Meanwhile the right-wing of the 16th Lancers, commanded by Major Smyth, charged another battalion of Sikh infantry and a battery of guns. Smyth began this attack with three rousing cheers for the Queen. The charge began, and was led by a certain Sergeant Newsome; who shouted out “Hullo boys, here goes for death or a commission!” Newsome, reaching the Sikh square first, leapt his horse over the kneeling front rank of Sikh infantry and went to grab a Sikh colors. Rushed at from all sides, he was killed, suffering 19 bayonet wounds. But his sacrifice in search of personal glory was not for naught: It is reported that the squadron was aided in breaking into the Sikh square behind him because Newsome’s horse was so fiery that it went straight through the Sikh infantry, throwing their ranks into hopeless disarray in the process.
Smith noted in his memoir that “The enemy fought with much resolution; they maintained frequent encounters with our cavalry hand to hand. In one charge, upon infantry, of H.M.’s 16th Lancers, they threw away their muskets and came on with their swords and targets against the lance.” Even though trained well with musket and bayonet, the Khalsa always showed a predilection to throw these aside and resort to their traditional weapon, the “Kirpan” (a razor-sharp tulwar) and targe; not unlike 18th century Scottish highlanders! These Sikh tulwar’s inflicted truly horrific wounds, severing limbs and heads and hamstringing cavalry mounts.
In this charge many of the soldiers and officers became casualties; the 16th sustaining some 144 casualties (out of 300 men deployed). Harry Smith met the squadrons fighting back through the Sikh line and called out “Well done 16th”! In all, the 16th lancers had beaten and scattered near ten-times their number. Though later eclipsed in the public perception by the (disastrous) Charge of the Light Brigade at Balaclava, for years after British school boys gloried in the heroic charge of the 16th Lancers at Aliwal.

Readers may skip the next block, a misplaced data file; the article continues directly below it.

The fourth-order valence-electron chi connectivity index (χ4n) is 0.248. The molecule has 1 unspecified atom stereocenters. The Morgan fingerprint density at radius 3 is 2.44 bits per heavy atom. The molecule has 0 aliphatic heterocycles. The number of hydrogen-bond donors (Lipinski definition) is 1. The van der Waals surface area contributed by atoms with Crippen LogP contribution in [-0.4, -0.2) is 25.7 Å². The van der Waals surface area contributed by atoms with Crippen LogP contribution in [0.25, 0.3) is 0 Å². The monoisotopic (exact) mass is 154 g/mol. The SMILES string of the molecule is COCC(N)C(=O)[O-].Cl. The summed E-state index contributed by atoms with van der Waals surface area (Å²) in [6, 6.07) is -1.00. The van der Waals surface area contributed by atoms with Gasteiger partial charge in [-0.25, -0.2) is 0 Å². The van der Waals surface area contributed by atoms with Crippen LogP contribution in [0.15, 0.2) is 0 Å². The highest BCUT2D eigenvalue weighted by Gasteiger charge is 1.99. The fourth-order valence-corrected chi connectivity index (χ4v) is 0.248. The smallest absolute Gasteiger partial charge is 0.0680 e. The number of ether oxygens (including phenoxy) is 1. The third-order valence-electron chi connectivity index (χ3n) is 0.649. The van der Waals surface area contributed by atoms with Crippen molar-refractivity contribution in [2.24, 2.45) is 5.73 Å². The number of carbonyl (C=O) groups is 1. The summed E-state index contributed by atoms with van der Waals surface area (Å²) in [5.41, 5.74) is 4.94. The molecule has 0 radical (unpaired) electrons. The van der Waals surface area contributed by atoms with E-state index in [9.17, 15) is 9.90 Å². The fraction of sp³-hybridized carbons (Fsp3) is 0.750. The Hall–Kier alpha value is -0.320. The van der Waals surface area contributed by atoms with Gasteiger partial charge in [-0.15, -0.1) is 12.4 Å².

Meanwhile, Smith ordered the cavalry from his right-wing to join the survivors of the 16th on his left; and the whole cavalry force delivered a last devastating charge, capturing the village of Bhundri and driving the garrison to the river bank.
His Majesty’s 53rd Foot now came up behind the cavalry and cleared Bhundri of the remaining determined pockets of Sikh defenders.
While this cavalry fight was raging on the Smith’s left flank, the British and Bengali infantry regiments all along the center, supported by artillery, pressed the Sikhs back to the Sutlej with musketry and bayonet. As the Khalsa regiments took to the fords to escape across the river, a battery of 9 Sikh guns unlimbered on the river bank and attempted to cover their retreat. It succeeded in firing only one salvos before being overrun with bayonet by the rapidly pursuing British and Bengali troops. Ranjodh Singh attempted to bring some of his guns back across the river, but only two reached the far bank, two more being abandoned in the stream and a further two sunk irretrievably in quicksand.
Bengal Horse Artillery in action
On the far bank Ranjodh Singh formed a new line; but these were quickly dispersed when Smith brought up artillery.
The battle ended with a complete British victory. It turned the tide of the war, giving the initiative back to the British. It also broke the fearful spell the Sikh legend of ferocity had cast upon the minds of the British sepoys and sowars. At Moodkee and Ferozeshah the Bengali troops had shown a marked reluctance to engage with the feared Khalsa. Aliwal changed this, the Bengalis in subsequent battles attacking the Sikhs with great élan.